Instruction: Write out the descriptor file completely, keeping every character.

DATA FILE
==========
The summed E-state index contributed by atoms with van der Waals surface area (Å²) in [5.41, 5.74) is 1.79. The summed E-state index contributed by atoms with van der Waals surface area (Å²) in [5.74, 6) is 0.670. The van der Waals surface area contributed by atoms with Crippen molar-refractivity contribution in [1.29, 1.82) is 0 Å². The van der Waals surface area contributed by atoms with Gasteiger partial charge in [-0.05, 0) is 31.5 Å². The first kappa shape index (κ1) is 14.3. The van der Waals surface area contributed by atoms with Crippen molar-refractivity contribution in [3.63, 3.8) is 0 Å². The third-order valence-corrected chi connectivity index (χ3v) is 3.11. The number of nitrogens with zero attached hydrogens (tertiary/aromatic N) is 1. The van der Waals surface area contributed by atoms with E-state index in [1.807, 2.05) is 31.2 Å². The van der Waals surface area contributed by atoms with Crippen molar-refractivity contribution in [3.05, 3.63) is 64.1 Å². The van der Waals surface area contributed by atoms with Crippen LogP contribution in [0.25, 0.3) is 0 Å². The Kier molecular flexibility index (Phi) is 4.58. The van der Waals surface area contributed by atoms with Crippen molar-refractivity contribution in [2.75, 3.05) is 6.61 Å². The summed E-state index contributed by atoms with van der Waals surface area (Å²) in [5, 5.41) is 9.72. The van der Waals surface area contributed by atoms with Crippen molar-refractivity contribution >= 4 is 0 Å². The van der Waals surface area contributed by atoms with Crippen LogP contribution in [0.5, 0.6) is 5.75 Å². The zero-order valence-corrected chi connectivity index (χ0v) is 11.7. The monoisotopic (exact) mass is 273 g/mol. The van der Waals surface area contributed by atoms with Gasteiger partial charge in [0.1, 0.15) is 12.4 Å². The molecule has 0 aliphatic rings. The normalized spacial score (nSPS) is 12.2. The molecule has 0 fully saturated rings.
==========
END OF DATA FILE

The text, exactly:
The summed E-state index contributed by atoms with van der Waals surface area (Å²) in [5.41, 5.74) is 1.79. The summed E-state index contributed by atoms with van der Waals surface area (Å²) in [5.74, 6) is 0.670. The van der Waals surface area contributed by atoms with Crippen molar-refractivity contribution in [1.29, 1.82) is 0 Å². The van der Waals surface area contributed by atoms with Gasteiger partial charge in [-0.05, 0) is 31.5 Å². The first kappa shape index (κ1) is 14.3. The van der Waals surface area contributed by atoms with Crippen molar-refractivity contribution in [3.63, 3.8) is 0 Å². The third-order valence-corrected chi connectivity index (χ3v) is 3.11. The number of nitrogens with zero attached hydrogens (tertiary/aromatic N) is 1. The van der Waals surface area contributed by atoms with E-state index in [1.807, 2.05) is 31.2 Å². The van der Waals surface area contributed by atoms with Crippen molar-refractivity contribution in [3.05, 3.63) is 64.1 Å². The van der Waals surface area contributed by atoms with Crippen LogP contribution in [0.25, 0.3) is 0 Å². The Kier molecular flexibility index (Phi) is 4.58. The van der Waals surface area contributed by atoms with Crippen molar-refractivity contribution in [2.75, 3.05) is 6.61 Å². The summed E-state index contributed by atoms with van der Waals surface area (Å²) in [5, 5.41) is 9.72. The van der Waals surface area contributed by atoms with Crippen molar-refractivity contribution >= 4 is 0 Å². The van der Waals surface area contributed by atoms with Crippen LogP contribution in [0.5, 0.6) is 5.75 Å². The zero-order valence-corrected chi connectivity index (χ0v) is 11.7. The monoisotopic (exact) mass is 273 g/mol. The van der Waals surface area contributed by atoms with Gasteiger partial charge in [0.1, 0.15) is 12.4 Å². The molecule has 0 aliphatic rings. The normalized spacial score (nSPS) is 12.2. The molecule has 0 fully saturated rings.